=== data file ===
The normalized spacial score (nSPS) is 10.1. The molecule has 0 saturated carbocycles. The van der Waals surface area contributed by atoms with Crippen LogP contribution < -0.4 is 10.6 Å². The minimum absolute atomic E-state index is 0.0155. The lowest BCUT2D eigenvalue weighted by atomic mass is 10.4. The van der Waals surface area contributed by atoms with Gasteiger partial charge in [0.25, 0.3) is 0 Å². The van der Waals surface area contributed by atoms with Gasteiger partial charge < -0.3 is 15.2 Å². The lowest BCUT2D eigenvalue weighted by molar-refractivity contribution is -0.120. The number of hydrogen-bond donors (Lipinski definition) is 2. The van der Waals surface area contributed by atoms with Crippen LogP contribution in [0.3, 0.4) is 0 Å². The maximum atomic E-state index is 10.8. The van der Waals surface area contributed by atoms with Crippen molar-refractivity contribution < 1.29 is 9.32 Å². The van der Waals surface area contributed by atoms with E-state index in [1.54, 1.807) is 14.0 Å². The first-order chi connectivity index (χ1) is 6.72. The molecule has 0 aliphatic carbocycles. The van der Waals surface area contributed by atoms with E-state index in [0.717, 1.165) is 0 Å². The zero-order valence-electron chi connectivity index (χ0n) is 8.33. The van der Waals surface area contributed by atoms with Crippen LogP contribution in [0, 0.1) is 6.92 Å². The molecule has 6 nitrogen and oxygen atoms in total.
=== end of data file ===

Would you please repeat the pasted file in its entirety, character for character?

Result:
The normalized spacial score (nSPS) is 10.1. The molecule has 0 saturated carbocycles. The van der Waals surface area contributed by atoms with Crippen LogP contribution < -0.4 is 10.6 Å². The minimum absolute atomic E-state index is 0.0155. The lowest BCUT2D eigenvalue weighted by atomic mass is 10.4. The van der Waals surface area contributed by atoms with Gasteiger partial charge in [0.25, 0.3) is 0 Å². The van der Waals surface area contributed by atoms with Gasteiger partial charge < -0.3 is 15.2 Å². The lowest BCUT2D eigenvalue weighted by molar-refractivity contribution is -0.120. The number of hydrogen-bond donors (Lipinski definition) is 2. The van der Waals surface area contributed by atoms with Crippen LogP contribution in [0.3, 0.4) is 0 Å². The maximum atomic E-state index is 10.8. The van der Waals surface area contributed by atoms with Crippen molar-refractivity contribution < 1.29 is 9.32 Å². The van der Waals surface area contributed by atoms with E-state index in [1.54, 1.807) is 14.0 Å². The first-order chi connectivity index (χ1) is 6.72. The molecule has 0 aliphatic carbocycles. The van der Waals surface area contributed by atoms with E-state index in [0.717, 1.165) is 0 Å². The zero-order valence-electron chi connectivity index (χ0n) is 8.33. The van der Waals surface area contributed by atoms with Crippen LogP contribution in [0, 0.1) is 6.92 Å². The molecule has 6 nitrogen and oxygen atoms in total.